The BitContainerTypes are all added to a byte array that will be sent to the interface via the standard message protocol TCP/IP. The data values can be larger than a byte or smaller than a byte. Because the BitContainerTypes are different lengths, each of the different sizes need to be handled. If the BitContainerType is the same size as a native type it's simple to convert the bits to the byte array. A BitOperations class was created to handle these conversions.

For example converting an integer to a byte array would use the following code from the BitOperations class:

public static byte[] intToByteArray(int myInteger) {
byte[] value = new byte[4];
value[0] = (byte) ((myInteger >> 24) & 0x000000FF);
value[1] = (byte) ((myInteger >> 16) & 0x000000FF);
value[2] = (byte) ((myInteger >> 8) & 0x000000FF);
value[3] = (byte) (myInteger & 0x00FF);
return value;

If the BitContainerType is not the same size as a native type, the conversion is more difficult. There are two distinct cases that must be handled. The first is a data object that is less than eight bits and the second is the case where the data object is greater than eight bits. In the latter, the object will "straddle" two or more bytes.

For example:

BitContainerType unused8  = new BitContainerType (4,3,0);
BitContainerType customerCode = new BitContainerType (6,5,42);
BitContainerType customerId = new BitContainerType,(6,5,55);

In this example, the first data value is four bits long, the second data value is six bits long and the final data value is six bits long. The interface is expecting a message with the following bits: 0000 1010 1011 0111.

To send 0000 1010 1011 0111, the first four bits must be added to the first byte in the byte array, the second data value, with a start bit location of four, must be added to the end of the first byte in the byte array and added to the first part of the second byte in the byte array, essentially straddling two bytes. Finally the last six bits, with start bit location 10, must be placed at the end of the second byte in the byte array. The bits will need to be shifted and masked to add them to the bytes correctly.

The sample code in Listing 3 handles both of these cases. In the case where the data object doesn't fill the entire byte, there's a check for the number of bits along with a variable that holds the location for the next bit and a variable to keep track of which byte the processing is in.

There's also a check to determine if the data object is greater than eight bits or overlaps onto a second byte. In this case, the byte array is incremented and the bits are added to the next byte in the byte array.

The final result is a byte array with the data in the correct order ready to be sent to the interface as APIs. The byte array is then sent to a message API that creates a byte buffer consisting of a predefined header and the body. The body consists of the byte array of data fields added to the byte buffer.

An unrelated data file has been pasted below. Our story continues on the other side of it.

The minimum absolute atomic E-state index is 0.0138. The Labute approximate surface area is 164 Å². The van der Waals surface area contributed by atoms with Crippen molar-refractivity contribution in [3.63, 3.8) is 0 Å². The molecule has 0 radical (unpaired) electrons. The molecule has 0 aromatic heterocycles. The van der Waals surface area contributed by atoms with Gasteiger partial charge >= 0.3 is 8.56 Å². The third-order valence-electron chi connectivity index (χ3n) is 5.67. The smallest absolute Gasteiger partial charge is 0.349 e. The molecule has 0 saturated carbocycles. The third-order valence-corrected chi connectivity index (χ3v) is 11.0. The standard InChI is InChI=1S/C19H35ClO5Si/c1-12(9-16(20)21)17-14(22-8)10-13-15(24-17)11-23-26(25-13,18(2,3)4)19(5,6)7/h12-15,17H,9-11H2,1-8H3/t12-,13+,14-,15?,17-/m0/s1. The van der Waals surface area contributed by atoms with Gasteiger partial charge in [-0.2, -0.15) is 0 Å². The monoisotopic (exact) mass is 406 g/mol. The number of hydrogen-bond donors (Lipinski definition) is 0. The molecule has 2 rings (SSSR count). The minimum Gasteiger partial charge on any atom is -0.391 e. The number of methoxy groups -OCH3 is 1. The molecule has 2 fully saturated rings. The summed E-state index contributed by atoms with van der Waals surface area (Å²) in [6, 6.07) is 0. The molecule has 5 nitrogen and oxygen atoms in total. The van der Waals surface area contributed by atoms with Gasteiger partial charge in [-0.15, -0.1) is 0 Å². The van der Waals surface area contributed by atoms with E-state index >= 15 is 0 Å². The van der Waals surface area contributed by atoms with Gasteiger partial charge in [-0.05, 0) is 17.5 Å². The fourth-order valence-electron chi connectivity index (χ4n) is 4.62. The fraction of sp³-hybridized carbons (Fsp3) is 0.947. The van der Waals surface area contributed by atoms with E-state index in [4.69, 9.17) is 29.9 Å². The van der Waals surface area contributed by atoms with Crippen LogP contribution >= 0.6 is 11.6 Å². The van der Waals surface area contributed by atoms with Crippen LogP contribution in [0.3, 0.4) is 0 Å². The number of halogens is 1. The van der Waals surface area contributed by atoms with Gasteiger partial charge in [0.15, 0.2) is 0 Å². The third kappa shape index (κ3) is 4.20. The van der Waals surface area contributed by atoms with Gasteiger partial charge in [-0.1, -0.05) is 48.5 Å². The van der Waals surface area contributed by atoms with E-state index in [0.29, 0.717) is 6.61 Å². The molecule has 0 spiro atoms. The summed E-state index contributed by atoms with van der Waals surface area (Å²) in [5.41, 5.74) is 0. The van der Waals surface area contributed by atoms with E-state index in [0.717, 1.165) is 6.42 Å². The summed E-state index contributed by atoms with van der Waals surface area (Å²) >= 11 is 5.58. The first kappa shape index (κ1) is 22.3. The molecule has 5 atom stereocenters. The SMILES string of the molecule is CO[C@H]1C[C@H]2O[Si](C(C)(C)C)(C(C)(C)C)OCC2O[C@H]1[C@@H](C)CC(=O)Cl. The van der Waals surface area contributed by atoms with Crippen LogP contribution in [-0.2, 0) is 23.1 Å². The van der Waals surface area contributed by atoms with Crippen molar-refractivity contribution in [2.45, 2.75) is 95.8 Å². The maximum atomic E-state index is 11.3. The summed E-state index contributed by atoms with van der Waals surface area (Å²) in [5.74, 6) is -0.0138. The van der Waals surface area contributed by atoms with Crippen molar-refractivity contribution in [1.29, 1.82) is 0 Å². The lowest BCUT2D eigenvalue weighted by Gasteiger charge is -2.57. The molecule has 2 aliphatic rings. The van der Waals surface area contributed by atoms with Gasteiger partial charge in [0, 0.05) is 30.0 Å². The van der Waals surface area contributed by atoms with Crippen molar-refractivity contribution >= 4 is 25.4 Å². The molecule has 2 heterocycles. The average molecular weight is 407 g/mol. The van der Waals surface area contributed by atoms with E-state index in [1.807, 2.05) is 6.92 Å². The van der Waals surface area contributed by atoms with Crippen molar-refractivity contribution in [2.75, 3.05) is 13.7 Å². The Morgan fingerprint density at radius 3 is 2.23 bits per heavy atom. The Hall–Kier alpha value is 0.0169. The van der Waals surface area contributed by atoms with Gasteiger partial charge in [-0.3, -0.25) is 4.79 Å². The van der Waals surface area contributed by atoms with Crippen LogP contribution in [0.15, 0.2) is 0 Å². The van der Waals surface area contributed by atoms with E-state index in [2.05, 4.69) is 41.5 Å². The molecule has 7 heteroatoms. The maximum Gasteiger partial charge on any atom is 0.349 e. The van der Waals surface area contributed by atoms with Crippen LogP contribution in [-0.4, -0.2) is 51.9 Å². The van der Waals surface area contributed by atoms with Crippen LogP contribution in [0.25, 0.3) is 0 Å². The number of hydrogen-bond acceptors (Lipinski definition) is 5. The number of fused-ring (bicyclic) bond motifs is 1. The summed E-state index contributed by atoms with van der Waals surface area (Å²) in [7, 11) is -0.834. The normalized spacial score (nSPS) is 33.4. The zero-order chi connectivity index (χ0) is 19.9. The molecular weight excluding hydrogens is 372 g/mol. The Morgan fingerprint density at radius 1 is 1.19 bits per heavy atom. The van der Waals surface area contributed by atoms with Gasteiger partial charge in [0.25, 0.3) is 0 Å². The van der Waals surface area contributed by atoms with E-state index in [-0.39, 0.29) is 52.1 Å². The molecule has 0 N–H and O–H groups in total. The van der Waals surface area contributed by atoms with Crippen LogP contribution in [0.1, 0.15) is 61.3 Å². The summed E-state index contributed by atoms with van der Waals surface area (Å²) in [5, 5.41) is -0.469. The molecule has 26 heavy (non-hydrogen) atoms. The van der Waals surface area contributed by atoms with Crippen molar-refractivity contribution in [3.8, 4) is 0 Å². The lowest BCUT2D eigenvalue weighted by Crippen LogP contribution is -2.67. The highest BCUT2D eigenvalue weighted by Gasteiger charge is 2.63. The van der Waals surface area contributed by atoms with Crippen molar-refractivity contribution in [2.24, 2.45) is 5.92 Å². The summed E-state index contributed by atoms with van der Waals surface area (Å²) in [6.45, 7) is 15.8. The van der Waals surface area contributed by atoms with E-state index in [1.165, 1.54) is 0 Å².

The creative solution of creating a BitContainerType class allows the user to convert the data fields into objects of variable length bits that can be accessed and processed efficiently. This lets the developer quickly and easily create formatted interface messages. It also lets the user be more efficient when it comes to data storage which is a plus for algorithmic-intensive scientific applications that require bitwise manipulations. While Java doesn't have a bit class, it's flexible enough to let the user create his own "bit type" and BitContainerType classes. I hope this article has convinced you that Java offers a solution for algorithmic-intensive scientific applications that require bitwise manipulations and is a good alternative to other languages.

More Stories By Nicole Redmond

Nicole Redmond has 14 years of software IT experience, including 9 years of Java development. She is currently developing enterprise applications that integrate COTS and legacy software with Java and web applications. Nicole is a senior member of the engineering staff with Lockheed Martin Corporation working out of Moorestown, NJ.

More Stories By David Dieterle

David Dieterle has 10 years' experience in Java and database development, with the last 8 years in enterprise software development. He is currently involved in numerous development projects focusing on integration of stove-piped solutions and web development. David is a senior member of the engineering staff with Lockheed Martin Corporation working out of Moorestown, NJ.

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Most Recent Comments
sflanaga 05/26/09 11:02:00 PM EDT

I have a post concerning java on reading binary data using a C idiom that uses structs and bit-fields. I really do miss this idiom in java since it made this type of thing easy. However, instead of relying on a language builtins that the C bit field relies on, this uses java Annotations with reflection and could be extended for other strange file or network types. I have written how to read, but did not write up a "write" routine. The write could just as well be done. I thought it meshed well with this article. Take a look